While Mixing Medications, Do Not Operate Heavy Machinery!


Prescription drugs may not be one of the usual suspects when it comes to DUI causes, but drivers can still be impaired enough by medicine to be unsafe on the road. Case-in-point, the story of a Hayden School District superintendent whose mixture of pain medicine and muscle relaxers led to her crash on snowy Colorado Highway 131 north of Yampa.

An officer noticed her truck stuck around 5 or 10 feet from the road in a snow bank, and attempted to help. Noticing her glassy, bloodshot eyes, he suspected that she may have been drinking, which she denied, citing medication instead.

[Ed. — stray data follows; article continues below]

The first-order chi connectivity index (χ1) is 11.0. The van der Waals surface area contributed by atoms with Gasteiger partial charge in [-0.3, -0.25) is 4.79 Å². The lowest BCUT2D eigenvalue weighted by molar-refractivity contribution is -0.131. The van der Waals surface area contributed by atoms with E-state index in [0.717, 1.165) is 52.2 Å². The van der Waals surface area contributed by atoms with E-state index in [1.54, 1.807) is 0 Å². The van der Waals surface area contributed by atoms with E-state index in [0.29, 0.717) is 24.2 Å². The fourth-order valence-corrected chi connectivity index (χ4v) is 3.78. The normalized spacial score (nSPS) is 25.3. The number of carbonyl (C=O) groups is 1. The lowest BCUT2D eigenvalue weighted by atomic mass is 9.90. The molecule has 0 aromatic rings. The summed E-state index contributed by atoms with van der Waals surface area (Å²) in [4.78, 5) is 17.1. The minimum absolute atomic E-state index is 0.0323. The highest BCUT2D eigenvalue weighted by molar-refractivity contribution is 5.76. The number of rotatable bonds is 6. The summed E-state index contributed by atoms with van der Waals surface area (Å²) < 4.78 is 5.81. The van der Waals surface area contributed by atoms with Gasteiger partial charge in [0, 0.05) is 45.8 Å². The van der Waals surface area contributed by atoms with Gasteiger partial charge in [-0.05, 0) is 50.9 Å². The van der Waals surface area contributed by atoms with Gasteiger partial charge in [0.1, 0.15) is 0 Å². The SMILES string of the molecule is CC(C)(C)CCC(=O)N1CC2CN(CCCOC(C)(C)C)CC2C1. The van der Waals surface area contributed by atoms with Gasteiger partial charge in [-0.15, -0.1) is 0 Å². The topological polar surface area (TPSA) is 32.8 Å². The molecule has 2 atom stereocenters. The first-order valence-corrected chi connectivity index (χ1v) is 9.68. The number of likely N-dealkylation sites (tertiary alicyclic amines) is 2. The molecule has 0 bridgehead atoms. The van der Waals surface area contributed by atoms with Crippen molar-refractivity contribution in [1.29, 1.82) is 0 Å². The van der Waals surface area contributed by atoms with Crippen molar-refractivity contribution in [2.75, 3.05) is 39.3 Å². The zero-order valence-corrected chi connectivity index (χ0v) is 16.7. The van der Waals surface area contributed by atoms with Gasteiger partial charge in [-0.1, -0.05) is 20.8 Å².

Many common medicines, including over-the-counter ones, dull essential motor skills and distort reaction times. These drugs can lead to an unsafe driving environment and, if an officer takes notice, a DUI.

Here are some common medications to look out for:

  • Antidepressants: The sedating effects of some antidepressants can actually cause similar effects to alcohol in a driver.
  • Valium: the Hollywood drug, in certain dosages, can cause behavior similar to that of a person with a blood alcohol concentration of .10 percent, which is above Colorado’s legal BAC limit.
  • Antihistamines: Many of these slow reaction time and blunt coordination.
  • Decongestants: These can cause drowsiness, anxiety and dizziness. They are often available over the counter.
  • Sleeping Pills: Even if taken late at night, the residual effects can impair morning drivers.
  • Hydrocodone: This popular pain medication is similar to opiates and can cause impairment similar to morphine and codeine.

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